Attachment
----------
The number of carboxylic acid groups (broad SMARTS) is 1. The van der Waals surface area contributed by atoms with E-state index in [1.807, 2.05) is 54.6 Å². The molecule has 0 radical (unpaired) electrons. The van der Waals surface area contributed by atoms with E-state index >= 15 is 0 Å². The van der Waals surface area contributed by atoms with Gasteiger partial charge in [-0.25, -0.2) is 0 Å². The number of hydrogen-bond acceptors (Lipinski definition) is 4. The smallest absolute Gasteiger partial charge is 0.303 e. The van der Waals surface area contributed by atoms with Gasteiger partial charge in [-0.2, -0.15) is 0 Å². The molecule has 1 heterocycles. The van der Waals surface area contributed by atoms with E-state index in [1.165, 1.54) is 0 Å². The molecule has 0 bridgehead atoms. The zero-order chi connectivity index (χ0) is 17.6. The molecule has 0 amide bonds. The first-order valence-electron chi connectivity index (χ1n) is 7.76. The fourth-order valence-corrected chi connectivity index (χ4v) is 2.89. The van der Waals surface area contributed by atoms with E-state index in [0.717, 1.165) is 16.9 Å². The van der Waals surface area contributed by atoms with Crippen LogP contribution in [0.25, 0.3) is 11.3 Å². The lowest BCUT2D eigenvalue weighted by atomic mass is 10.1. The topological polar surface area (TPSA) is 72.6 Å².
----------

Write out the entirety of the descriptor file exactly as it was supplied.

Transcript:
The number of carboxylic acid groups (broad SMARTS) is 1. The van der Waals surface area contributed by atoms with E-state index in [1.807, 2.05) is 54.6 Å². The molecule has 0 radical (unpaired) electrons. The van der Waals surface area contributed by atoms with E-state index >= 15 is 0 Å². The van der Waals surface area contributed by atoms with Gasteiger partial charge in [-0.25, -0.2) is 0 Å². The number of hydrogen-bond acceptors (Lipinski definition) is 4. The smallest absolute Gasteiger partial charge is 0.303 e. The van der Waals surface area contributed by atoms with Gasteiger partial charge in [-0.2, -0.15) is 0 Å². The molecule has 1 heterocycles. The van der Waals surface area contributed by atoms with E-state index in [1.165, 1.54) is 0 Å². The molecule has 0 bridgehead atoms. The zero-order chi connectivity index (χ0) is 17.6. The molecule has 0 amide bonds. The first-order valence-electron chi connectivity index (χ1n) is 7.76. The fourth-order valence-corrected chi connectivity index (χ4v) is 2.89. The van der Waals surface area contributed by atoms with E-state index in [0.717, 1.165) is 16.9 Å². The van der Waals surface area contributed by atoms with Crippen LogP contribution in [0.25, 0.3) is 11.3 Å². The lowest BCUT2D eigenvalue weighted by atomic mass is 10.1. The topological polar surface area (TPSA) is 72.6 Å².